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Give an algorithm that takes as input an array A sorted in non-decreasing order, and a value x, and that returns two indices (F and L) into A, where A[F] is the first value equal to x and A[L] is the last value equal to x. Your algorithm should run as fast as possible in the worst case. State the worst case running time of your algorithm.

A O(n) algorithm is very easy for this. A for loop running on the input array could easily find F,L. I think for sure there is a better algorithm. I am thinking of modifying binary search to search for the same value repetitively. I think O(logn) might not be possible, but something like $O(log ^2 n)$ might be. I am unable to come up with a precise algorithm that achieves something like this running time.

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Yeah, bisection'll maximize the information gained from each check. If you do any sort of check other than bisection, then in the worst-case, the sought element'll be on the larger section of the selected divide.

The worst-case scenarios will occur whenever bisection has to happen $O\left(\log{n}\right)$ times to find the first/last indices of the selected value, x. For example, if the array's all the same value, e.g. A=[0,...,0], then bisection'll have to occur until the algorithm whittles it down to the first 0 at $i=0$, then a separate bisective search would have to go just as many times to find the last 0 at $i=n_{\mathrm{length}}-1$.

Both searches'll be $O\left(\log{n}\right)$. But since two sequential $O\left(\log{n}\right)$ processes are still just $O\left(\log{n}\right)$, the overall algorithm's $O\left(\log{n}\right)$.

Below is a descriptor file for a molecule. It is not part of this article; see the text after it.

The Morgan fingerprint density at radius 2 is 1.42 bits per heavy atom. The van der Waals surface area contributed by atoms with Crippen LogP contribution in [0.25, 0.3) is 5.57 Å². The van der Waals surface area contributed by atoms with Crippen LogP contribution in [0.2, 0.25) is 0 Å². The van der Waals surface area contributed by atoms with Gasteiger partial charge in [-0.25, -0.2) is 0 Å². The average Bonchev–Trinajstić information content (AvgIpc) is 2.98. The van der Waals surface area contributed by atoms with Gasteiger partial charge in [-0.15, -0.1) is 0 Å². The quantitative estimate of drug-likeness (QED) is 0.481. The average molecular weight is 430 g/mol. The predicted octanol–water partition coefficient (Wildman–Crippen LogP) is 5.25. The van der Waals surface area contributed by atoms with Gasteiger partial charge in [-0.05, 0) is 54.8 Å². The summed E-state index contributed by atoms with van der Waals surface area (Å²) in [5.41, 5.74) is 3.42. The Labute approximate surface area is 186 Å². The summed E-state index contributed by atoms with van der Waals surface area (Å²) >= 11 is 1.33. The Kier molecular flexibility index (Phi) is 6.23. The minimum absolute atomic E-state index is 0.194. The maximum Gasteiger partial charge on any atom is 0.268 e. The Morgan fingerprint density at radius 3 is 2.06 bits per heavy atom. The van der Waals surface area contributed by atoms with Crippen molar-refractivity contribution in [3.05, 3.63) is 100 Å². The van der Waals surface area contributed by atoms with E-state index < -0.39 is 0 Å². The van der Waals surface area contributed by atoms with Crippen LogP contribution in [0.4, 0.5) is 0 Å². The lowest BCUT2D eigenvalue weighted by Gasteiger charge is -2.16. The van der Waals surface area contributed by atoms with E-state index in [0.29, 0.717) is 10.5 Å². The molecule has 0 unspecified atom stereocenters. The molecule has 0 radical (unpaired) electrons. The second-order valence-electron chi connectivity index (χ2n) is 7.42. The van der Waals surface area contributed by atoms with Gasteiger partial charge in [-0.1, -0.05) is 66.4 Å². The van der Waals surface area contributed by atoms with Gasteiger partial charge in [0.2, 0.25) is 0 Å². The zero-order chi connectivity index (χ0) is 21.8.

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  • $\begingroup$ I don't think your overall analysis is correct. You say the binary search in the worst case might happen $O\left(\log{n}\right)$ times. Each search takes $O\left(\log{n}\right)$ time. Also you don't specify many details how your algorithm works. I assume like how I did, you do binary search till you don't find that element. I was thinking of a recursion algorithm which I am yet to do precisely though. $\endgroup$ – T.Harish Dec 25 '17 at 19:13
  • $\begingroup$ @T.Harish Sure, you could describe it as a recursive algorithm. Just do a recursive bisective search for the specified input value, x. Then once you find an index i at which A[i]==x, then you just need to find the first-and-last indices for the range over which A[i]==x. So, just continue the bisective search (rather than restart it) since you already know the the current slice of A is bound by a value that's less-than-x on the left and greater-than-x- on the right. $\endgroup$ – Nat Dec 26 '17 at 20:24
  • $\begingroup$ @T.Harish Note that recursive algorithms and loops are basically two different formats for the same algorithm, so you can program this with loops or recursion; whatever's easiest for you. Most folks find recursion to be conceptually simpler. Recursion grows the stack, but for small problems like this, that shouldn't be a practical problem. Personally I'd probably do this recursively unless it was performance-critical, in which case recasting it to a loop would be a hand-optimization. $\endgroup$ – Nat Dec 26 '17 at 20:27
  • $\begingroup$ @T.Harish BTW, this sounds like a homework problem, so I'm intentionally only pointing you in the right direction rather than writing out the actual code. You're on the right track with the idea to modify a binary search. $\endgroup$ – Nat Dec 26 '17 at 20:29

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